So, because a technology doesn't achieve 99% or 100% accuracy, anything else being so-so or worse, we should completely abandon it? Even if OCR only has a 50% success rate, that means that it is 50% less work that someone is going to be doing.

      • Re: (Score:3, Insightful)

        by Raul654 (453029)
        You have missed my point. I don't deny that OCR makes life easier for people who have to digitize documents. The point I am making is that OCR is, as far as AI applications go, the easiest problem there is. And, even with such an easy problem, the best applications out there deliver substantially less than reliable performance. (If you think 99% is OK, then imagine that for a 100,000 word novel, at 4 characters per word, that's 2,000 words that need fixing).

        Now, with this copier, you are talking about a *su
        • by Raul654 (453029)
          On second thought, I'd like to amend my above statement - OCR is the second easiest application in AI, after game theory. A number of games have been completely solved (Connect 4), effectively solved (like Checkers, announced recently [sciencemag.org]), or are very well done (Chess). Granted, they are not complex games (Find me an AI that can play Twilight Imperium [fantasyflightgames.com] well) but they are not trivial either.
        • by Blakey Rat (99501)
          It's a good thing not a lot of people share your viewpoint, or there'd be no technological progress at all.
          • Re: (Score:3, Interesting)

            by Raul654 (453029)
            On the contrary, I'm do computer engineering research for a living. And don't get me wrong - I think this is a perfectly valid area to research. But a redacting copier is 3 (or more) decades from being a viable product - the technology just isn't there yet. Wildly exaggerated claims leading to disappointment have plagued the AI field for decades, and putting out products like this only contributes to that.
            • by Blakey Rat (99501)
              On the contrary, I'm do computer engineering research for a living. And don't get me wrong - I think this is a perfectly valid area to research. But a redacting copier is 3 (or more) decades from being a viable product - the technology just isn't there yet. Wildly exaggerated claims leading to disappointment have plagued the AI field for decades, and putting out products like this only contributes to that.

              Well, obviously Xerox thinks it works or they wouldn't have spent the millions it takes to productize t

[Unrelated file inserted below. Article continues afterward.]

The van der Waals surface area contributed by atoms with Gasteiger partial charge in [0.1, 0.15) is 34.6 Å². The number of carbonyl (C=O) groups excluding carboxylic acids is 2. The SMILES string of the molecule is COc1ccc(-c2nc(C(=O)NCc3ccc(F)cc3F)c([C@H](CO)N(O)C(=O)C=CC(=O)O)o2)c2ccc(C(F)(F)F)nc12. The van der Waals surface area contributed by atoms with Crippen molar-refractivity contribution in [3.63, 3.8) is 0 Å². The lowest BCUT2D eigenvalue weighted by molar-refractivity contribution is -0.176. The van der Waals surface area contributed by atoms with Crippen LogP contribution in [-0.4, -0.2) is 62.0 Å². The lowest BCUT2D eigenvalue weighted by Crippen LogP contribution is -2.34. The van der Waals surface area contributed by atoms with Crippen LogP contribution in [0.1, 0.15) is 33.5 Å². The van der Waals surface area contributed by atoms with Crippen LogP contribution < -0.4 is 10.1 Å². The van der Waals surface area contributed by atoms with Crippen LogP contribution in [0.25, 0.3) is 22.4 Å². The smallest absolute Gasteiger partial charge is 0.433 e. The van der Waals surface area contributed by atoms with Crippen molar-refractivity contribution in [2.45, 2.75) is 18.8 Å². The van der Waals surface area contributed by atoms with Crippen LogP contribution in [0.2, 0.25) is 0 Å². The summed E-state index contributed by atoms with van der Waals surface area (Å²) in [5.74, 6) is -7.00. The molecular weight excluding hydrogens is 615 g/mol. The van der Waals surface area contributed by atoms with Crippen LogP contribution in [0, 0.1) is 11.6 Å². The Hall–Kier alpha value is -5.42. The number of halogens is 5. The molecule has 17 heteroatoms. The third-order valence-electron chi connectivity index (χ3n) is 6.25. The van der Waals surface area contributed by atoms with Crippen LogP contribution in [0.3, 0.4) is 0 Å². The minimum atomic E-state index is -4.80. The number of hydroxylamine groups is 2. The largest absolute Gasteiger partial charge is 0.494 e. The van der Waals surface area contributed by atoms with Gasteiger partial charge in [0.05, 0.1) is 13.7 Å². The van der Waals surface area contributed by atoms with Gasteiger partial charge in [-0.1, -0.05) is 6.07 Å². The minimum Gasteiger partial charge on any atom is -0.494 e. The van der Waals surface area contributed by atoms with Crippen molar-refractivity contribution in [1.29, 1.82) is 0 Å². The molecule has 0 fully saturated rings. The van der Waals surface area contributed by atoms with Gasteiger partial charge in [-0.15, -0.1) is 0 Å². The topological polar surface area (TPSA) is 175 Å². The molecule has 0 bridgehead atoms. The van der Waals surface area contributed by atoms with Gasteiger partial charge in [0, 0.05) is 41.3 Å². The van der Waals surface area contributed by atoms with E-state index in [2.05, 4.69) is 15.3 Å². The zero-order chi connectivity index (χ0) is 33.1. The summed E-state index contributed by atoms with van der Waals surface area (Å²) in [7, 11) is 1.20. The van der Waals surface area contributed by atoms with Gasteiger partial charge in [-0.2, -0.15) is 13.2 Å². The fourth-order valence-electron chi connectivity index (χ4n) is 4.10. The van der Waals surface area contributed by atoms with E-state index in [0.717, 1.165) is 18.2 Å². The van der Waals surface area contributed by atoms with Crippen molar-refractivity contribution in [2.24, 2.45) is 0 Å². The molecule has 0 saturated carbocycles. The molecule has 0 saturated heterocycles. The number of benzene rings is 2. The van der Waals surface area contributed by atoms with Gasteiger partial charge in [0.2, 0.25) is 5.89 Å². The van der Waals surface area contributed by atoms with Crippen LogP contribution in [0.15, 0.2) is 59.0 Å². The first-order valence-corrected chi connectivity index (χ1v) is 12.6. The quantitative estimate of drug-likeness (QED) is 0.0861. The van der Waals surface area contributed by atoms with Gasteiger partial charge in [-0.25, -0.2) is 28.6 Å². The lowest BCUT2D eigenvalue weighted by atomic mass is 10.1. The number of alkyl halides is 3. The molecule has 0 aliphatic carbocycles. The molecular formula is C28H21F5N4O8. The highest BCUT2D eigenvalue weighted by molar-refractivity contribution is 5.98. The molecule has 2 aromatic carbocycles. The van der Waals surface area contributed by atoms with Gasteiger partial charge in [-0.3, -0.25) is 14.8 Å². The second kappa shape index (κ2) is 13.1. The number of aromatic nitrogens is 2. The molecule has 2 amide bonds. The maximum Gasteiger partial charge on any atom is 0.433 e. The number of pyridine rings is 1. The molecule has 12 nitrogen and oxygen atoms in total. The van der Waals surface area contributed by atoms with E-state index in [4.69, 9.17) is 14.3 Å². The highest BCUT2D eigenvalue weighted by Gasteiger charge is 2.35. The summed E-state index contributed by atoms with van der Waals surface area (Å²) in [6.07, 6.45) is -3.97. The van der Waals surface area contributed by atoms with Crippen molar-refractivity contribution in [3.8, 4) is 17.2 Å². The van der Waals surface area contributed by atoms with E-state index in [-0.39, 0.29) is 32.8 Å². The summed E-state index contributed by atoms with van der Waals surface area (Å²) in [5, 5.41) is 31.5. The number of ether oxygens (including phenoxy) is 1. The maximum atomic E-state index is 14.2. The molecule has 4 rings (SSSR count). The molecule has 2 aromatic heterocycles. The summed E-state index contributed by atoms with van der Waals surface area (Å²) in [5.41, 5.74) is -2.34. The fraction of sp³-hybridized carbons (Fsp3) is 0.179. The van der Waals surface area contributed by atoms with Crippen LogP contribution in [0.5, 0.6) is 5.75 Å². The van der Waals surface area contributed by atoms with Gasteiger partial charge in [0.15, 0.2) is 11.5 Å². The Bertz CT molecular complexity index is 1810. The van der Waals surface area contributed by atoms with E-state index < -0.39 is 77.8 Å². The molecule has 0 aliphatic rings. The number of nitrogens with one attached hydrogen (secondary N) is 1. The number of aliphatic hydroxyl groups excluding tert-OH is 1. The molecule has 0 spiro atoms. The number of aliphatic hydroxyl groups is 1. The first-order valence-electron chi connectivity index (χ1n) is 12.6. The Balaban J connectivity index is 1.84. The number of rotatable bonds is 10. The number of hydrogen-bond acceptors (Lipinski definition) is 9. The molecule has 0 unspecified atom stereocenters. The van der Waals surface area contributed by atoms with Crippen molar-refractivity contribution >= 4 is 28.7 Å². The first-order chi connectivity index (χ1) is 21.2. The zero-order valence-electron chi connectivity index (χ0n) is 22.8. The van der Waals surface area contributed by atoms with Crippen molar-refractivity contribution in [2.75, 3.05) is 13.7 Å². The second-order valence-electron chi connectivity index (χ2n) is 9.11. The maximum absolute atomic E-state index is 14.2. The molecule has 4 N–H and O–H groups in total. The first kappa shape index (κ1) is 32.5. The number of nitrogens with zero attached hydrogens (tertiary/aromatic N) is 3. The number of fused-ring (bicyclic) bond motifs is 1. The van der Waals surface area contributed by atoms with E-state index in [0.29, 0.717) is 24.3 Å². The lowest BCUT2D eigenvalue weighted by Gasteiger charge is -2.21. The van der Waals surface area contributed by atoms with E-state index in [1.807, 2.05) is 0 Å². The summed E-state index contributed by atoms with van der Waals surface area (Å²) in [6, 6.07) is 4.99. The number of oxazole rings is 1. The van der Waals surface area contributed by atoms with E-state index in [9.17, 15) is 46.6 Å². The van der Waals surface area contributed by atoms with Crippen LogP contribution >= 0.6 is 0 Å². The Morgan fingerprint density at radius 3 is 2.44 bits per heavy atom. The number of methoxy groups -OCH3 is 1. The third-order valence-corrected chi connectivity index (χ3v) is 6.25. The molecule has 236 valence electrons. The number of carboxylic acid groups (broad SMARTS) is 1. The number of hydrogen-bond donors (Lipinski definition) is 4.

• by Raul654 (453029)
                The article says that the copiers can "understand" the documents, so it's clearly more than a simple search-and-replace. This implies context recognition, which as I previously mentioned, is an extremely difficult problem.

                I suppose the product either (A) lives up to the hype, or (B) it does not.

                So, which sounds more likely: Either Xerox jumped light years ahead of the field with this product (in which case, A), or they put out a shoddy product that won't live up to the hype (in which case, B). Frankly, I th
                • by Blakey Rat (99501)
                  Well, tell you what, why don't you schedule a demo with Xerox so you can tell them how crappy their product is in person? I don't know where your negativity comes from, but why not give them the benefit of the doubt instead of saying they're all idiots, huh?
            • Computer Engineering is about as far removed from AI as Civil Engineering is from High Energy Particle Physics. I can see where your expectations are coming from though. For anyone who works in engineering (whether research or actual applications), AI is a befuddling world of mutually-exclusive approaches, fuzzy algorithms, even fuzzier goals and constantly shifting definitions of what AI is. I wouldn't judge the state of AI based on some marketing drone's need to put out pretty brochures.
      • Re: (Score:3, Insightful)

        by AJWM (19027)
        Even if OCR only has a 50% success rate, that means that it is 50% less work that someone is going to be doing.

        While in general I agree with your point -- a thing doesn't have to be perfect to be useful -- OCR with only a 50% success rate is likely to mean more work for somebody who has to go through and correct it. At some point it's easier just to retype the whole thing manually than go through correcting all the OCR errors, and I think that point is a lot fewer errors than 50%. (Been there, done that.)
    • Re: (Score:3, Insightful)

      by martyb (196687)

      AI is a disaster through-and-through. It never works well. Ever.

      Consider hand-writing recognition, autonomous robotics, and game theory, just to name a few of the narrowest, most-well defined (read:easiest) AI applications. AI works well in none of these - at best, it's so-so (like the 95-98% success rates in OCR).

      Agreed. But, there's a huge continuum between the current error-prone, manual process and a fully-automated redaction machine.

      Now what you have here, with the automatic redacting copier, is that the copier needs to understand the document its reading, and determine which parts to redact. Contextual understanding is *HARD* - it's the same class of problem as automated translation - only harder in this case.

      Agreed. But I do see an opportunity here for an automated assistant to the current manual process. In a sense, it's like a context-sensitive lint [wikipedia.org] for English.

      Imagine it watching over your shoulder, so to speak, as you start redacting a document. "Oh, he just redacted: 'Reading, Mass' so I'll let 'em know the next time I see that. Consider an incremental search in an editor

    • by cellocgw (617879)
      AI is a disaster through-and-through. It never works well. Ever.